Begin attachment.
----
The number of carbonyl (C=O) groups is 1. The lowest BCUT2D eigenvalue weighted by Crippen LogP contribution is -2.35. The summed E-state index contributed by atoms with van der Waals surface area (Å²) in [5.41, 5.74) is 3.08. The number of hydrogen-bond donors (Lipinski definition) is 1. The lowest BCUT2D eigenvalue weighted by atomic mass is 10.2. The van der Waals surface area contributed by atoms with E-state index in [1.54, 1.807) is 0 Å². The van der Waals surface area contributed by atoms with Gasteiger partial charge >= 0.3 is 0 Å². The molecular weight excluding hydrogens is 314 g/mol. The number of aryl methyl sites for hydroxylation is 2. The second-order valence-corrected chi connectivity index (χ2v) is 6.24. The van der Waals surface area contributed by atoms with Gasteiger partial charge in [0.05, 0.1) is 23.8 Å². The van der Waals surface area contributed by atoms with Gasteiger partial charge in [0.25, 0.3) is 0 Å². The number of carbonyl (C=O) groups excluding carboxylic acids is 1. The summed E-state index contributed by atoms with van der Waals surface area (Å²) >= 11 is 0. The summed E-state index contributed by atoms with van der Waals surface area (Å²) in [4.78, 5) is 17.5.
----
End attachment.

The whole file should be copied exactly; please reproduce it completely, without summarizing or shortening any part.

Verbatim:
The number of carbonyl (C=O) groups is 1. The lowest BCUT2D eigenvalue weighted by Crippen LogP contribution is -2.35. The summed E-state index contributed by atoms with van der Waals surface area (Å²) in [5.41, 5.74) is 3.08. The number of hydrogen-bond donors (Lipinski definition) is 1. The lowest BCUT2D eigenvalue weighted by atomic mass is 10.2. The van der Waals surface area contributed by atoms with E-state index in [1.54, 1.807) is 0 Å². The van der Waals surface area contributed by atoms with Gasteiger partial charge >= 0.3 is 0 Å². The molecular weight excluding hydrogens is 314 g/mol. The number of aryl methyl sites for hydroxylation is 2. The second-order valence-corrected chi connectivity index (χ2v) is 6.24. The van der Waals surface area contributed by atoms with Gasteiger partial charge in [0.05, 0.1) is 23.8 Å². The van der Waals surface area contributed by atoms with Gasteiger partial charge in [0.25, 0.3) is 0 Å². The number of carbonyl (C=O) groups excluding carboxylic acids is 1. The summed E-state index contributed by atoms with van der Waals surface area (Å²) >= 11 is 0. The summed E-state index contributed by atoms with van der Waals surface area (Å²) in [4.78, 5) is 17.5.